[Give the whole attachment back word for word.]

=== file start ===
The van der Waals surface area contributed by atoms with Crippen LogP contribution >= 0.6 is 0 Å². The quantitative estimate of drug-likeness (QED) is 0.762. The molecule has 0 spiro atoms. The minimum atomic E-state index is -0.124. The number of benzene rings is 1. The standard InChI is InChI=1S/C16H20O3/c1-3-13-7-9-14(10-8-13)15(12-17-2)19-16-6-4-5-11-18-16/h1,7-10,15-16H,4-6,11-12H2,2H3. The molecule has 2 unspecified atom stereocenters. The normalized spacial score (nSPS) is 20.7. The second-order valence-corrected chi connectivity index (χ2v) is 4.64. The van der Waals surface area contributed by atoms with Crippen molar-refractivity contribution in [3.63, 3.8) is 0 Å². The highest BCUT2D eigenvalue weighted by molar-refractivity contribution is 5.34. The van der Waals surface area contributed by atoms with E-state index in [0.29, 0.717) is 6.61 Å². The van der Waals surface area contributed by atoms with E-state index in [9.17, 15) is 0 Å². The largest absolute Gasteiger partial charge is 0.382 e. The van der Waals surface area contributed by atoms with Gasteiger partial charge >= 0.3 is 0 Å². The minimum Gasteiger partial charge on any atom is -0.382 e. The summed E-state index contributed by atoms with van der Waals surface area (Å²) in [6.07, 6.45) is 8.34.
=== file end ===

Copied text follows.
The van der Waals surface area contributed by atoms with Crippen LogP contribution >= 0.6 is 0 Å². The quantitative estimate of drug-likeness (QED) is 0.762. The molecule has 0 spiro atoms. The minimum atomic E-state index is -0.124. The number of benzene rings is 1. The standard InChI is InChI=1S/C16H20O3/c1-3-13-7-9-14(10-8-13)15(12-17-2)19-16-6-4-5-11-18-16/h1,7-10,15-16H,4-6,11-12H2,2H3. The molecule has 2 unspecified atom stereocenters. The normalized spacial score (nSPS) is 20.7. The second-order valence-corrected chi connectivity index (χ2v) is 4.64. The van der Waals surface area contributed by atoms with Crippen molar-refractivity contribution in [3.63, 3.8) is 0 Å². The highest BCUT2D eigenvalue weighted by molar-refractivity contribution is 5.34. The van der Waals surface area contributed by atoms with E-state index in [0.29, 0.717) is 6.61 Å². The van der Waals surface area contributed by atoms with E-state index in [9.17, 15) is 0 Å². The largest absolute Gasteiger partial charge is 0.382 e. The van der Waals surface area contributed by atoms with Gasteiger partial charge >= 0.3 is 0 Å². The minimum Gasteiger partial charge on any atom is -0.382 e. The summed E-state index contributed by atoms with van der Waals surface area (Å²) in [6.07, 6.45) is 8.34.